Arms for sale, limbs for repair

With governments such as our own determined to pursue military adventures around the world, the arms trade remains big business. And despite a supposedly softer focus on “force protection” rather than offensive weaponry at this year’s DSEi, there is no mistaking the fact that the industry’s end product is death. If cabinets full of guns, grenades and armour-piercing ordnance do not make this sufficiently clear, marketing is there to fill in the gaps. Lockheed Martin is promoting its bid to upgrade the British army’s Warrior armoured vehicle by talking up its “greatly enhanced lethality”, while one of the Pakistani companies present is selling a new automatic firing system on its “increased kill probability”.

Even the innocent-looking stands harbour secrets. Caterpillar’s smart display of its military diesel engines gives no indication that the company has been singled out by the UN for complicity in Israel’s violation of Palestinians’ human rights. Similar concerns apply to the eight Israeli companies exhibiting at this year’s fair. Campaigners have long complained that Israeli weapons technology has been developed in Palestine, Lebanon and other conflicts where many of its victims have been civilians, and indeed the equipment on the Rafael stand is proudly labelled “combat proven”. When the promotional video for the Cardom 120mm mortar boasts of its “superior lethality” and shows Israeli soldiers firing it at the rate of 16 rounds a minute, it is hard to keep recent history out of one’s mind. [my emphasis]


The military historian John Keegan noted in The Face of Battle that although “[w]eapons have never been kind to human flesh, but the directing principle behind their design has usually not been that of maximizing the pain and damage they can cause. Before the invention of explosives, the limits of muscle power in itself constrained their hurtfulness; but even for some time thereafter moral inhibitions, fuelled by a sense of the unfairness of adding mechanical and chemical increments to man’s power to hurt hs brother, served to restrain deliberate barbarities of design. Some of these inhibitions — against the use of poison gas and explosive bullets — were codified and given international force[; b]ut the rise of ‘thing-killing’ as opposed to man-killing weapons — heavy artillery is an example — which by their side-effects influcted gross sufferring and disfigurement, invalidated these restraints. As a result restraints were cast to the winds, and it is now a desired effect of many man-killing weapons that they inflict wounds as terrible and terrifying as possible […] Military surgeons, so successful over the past century in resuscitating wounded soilders and repairing wounds of growing severity, have thus now to meet a challenge of wounding agents deliberately conceived to defeat their skills.” [John Keegan, The Face of Battle: A Study of Agincourt, Waterloo, and the Somme, Penguin, 1983; my emphasis.]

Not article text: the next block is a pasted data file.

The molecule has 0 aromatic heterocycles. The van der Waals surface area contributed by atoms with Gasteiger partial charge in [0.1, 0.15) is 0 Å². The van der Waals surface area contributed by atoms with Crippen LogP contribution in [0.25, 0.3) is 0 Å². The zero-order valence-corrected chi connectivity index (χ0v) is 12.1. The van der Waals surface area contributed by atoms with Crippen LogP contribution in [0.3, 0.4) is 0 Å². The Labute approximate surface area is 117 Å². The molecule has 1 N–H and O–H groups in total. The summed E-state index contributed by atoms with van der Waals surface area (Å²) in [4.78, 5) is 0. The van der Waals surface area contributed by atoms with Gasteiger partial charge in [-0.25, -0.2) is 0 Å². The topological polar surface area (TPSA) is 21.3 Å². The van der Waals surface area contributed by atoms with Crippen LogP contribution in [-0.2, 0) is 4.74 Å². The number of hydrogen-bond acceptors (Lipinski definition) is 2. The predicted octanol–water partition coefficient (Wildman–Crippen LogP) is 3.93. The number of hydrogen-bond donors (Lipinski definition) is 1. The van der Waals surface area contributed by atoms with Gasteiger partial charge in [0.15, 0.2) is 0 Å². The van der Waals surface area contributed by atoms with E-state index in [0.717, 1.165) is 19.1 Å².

So much for Progress.

Britain’s £20bn arms deal with Saudi
Indonesia (world’s most populous Muslim country) and Russia come closer together


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